Israel is a world leader in agricultural research and development, which has led to dramatic increases in the quantity and quality of the country's crops. The drive to increase yields and crop quality has led to the development of new seed and plant varieties, as well as to innovations such as a soil conditioner substance (vermiculite) which, when mixed with local soils, boosts crop yields, and drip irrigation.
The Agritech Exhibition
The Agritech Exhibition, held once every three years, is one of the leading international events of its kind to showcase Israel and international agriculture technologies. It traditionally attracts many Ministers of Agriculture, decision-makers, experts, practitioners and trainers in agriculture, and thousands of visitors. It provides an opportunity to see at one site the latest developments in agricultural sector and advanced agro-technologies, especially in the fields of irrigation, water management, arid zone agriculture, intensive greenhouse cultivation, development of new seed varieties, and organic and ecologically-oriented agriculture.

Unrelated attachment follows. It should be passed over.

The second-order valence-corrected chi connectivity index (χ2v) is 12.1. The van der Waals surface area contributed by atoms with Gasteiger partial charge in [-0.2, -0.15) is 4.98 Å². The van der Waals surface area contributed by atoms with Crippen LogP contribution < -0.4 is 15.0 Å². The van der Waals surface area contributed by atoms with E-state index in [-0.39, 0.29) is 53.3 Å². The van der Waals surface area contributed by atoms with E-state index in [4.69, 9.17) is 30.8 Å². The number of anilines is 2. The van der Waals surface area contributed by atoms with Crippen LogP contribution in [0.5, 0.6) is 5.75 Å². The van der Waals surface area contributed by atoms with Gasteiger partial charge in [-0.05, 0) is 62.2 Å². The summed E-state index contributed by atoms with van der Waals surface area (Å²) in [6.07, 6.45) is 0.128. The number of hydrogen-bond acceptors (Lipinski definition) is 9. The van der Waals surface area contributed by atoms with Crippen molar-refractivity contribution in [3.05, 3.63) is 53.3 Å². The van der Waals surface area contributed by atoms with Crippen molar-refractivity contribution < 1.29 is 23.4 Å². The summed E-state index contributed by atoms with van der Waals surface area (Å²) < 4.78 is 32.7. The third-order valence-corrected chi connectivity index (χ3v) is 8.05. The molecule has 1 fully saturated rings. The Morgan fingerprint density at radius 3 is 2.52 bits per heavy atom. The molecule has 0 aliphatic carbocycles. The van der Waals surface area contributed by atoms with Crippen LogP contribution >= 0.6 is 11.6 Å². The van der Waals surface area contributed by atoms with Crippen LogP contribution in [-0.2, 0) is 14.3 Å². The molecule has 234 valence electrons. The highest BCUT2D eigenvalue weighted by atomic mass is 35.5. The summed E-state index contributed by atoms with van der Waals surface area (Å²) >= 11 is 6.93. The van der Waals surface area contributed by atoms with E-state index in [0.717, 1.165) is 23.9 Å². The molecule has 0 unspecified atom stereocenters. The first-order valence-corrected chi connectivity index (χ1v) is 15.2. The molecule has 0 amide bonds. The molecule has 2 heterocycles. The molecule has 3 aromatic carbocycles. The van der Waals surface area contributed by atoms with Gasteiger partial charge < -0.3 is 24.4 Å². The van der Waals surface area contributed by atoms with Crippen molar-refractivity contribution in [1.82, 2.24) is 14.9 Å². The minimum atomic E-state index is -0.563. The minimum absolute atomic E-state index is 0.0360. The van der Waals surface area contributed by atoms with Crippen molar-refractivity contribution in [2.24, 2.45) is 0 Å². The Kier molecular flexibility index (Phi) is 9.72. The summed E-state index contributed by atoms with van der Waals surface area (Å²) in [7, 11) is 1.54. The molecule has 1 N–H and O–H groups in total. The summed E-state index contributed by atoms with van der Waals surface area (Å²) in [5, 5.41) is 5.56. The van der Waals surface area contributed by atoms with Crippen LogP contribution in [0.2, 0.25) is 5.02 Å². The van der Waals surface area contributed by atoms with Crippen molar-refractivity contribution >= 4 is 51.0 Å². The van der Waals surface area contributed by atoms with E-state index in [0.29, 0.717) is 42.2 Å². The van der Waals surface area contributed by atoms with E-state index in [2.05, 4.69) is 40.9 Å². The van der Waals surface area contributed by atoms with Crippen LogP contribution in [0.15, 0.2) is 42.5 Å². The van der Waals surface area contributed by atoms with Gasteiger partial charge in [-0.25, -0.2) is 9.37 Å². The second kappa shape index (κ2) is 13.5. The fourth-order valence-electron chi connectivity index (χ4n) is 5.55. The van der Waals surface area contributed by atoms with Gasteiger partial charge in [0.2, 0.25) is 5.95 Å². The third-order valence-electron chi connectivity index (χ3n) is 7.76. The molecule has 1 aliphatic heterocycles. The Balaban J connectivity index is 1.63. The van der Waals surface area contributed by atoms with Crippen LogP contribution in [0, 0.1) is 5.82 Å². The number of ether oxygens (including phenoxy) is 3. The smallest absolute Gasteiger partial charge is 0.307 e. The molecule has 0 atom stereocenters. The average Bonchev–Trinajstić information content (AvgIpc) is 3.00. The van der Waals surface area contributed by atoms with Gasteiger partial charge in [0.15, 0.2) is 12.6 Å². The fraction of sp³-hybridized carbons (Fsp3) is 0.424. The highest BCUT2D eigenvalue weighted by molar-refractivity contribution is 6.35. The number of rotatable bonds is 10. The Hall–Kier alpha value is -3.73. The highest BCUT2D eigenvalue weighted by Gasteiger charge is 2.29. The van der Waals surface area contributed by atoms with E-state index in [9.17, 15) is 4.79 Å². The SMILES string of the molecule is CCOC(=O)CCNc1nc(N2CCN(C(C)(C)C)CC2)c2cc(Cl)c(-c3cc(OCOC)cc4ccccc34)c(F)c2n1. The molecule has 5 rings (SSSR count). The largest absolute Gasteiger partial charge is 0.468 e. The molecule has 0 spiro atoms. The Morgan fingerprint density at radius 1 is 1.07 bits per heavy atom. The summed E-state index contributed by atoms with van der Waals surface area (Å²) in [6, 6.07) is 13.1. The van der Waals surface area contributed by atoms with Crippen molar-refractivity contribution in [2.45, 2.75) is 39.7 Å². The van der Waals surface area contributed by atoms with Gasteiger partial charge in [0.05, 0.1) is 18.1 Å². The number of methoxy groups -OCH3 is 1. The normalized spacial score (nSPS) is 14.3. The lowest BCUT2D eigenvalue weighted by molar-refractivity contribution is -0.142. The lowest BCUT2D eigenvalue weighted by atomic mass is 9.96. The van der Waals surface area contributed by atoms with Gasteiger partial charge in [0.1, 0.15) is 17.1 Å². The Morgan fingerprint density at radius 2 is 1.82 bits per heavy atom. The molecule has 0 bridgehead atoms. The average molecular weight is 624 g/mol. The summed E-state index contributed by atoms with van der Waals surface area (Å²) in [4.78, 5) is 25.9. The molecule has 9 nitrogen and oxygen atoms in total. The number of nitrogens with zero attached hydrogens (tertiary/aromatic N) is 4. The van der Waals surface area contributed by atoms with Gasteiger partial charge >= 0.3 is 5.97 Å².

Organic produce makes up 1.5% of Israeli agricultural output, but it accounts for 13% of agricultural exports. Israel has 70,000 dunams (70 km2) of organic fields: Vegetable crops grown in open fields account for 65% of the land use, fruit orchards - 25%, hothouse vegetables - 6% and herbs - 4%.
Farm surpluses have been almost eradicated in the country, with farms having production and water quotas for each crop, which have stabilised prices. Production quotas apply to milk, eggs, poultry and potatoes. Israel's government also encourages a reduction in agricultural costs by trying to encourage specialised farming, and halting of production of crops for which no sufficiently profitable markets exist. The Ministry of Agriculture oversees the country's agricultural sector, including maintenance of standards of plant and animal health, agricultural planning, and research and marketing.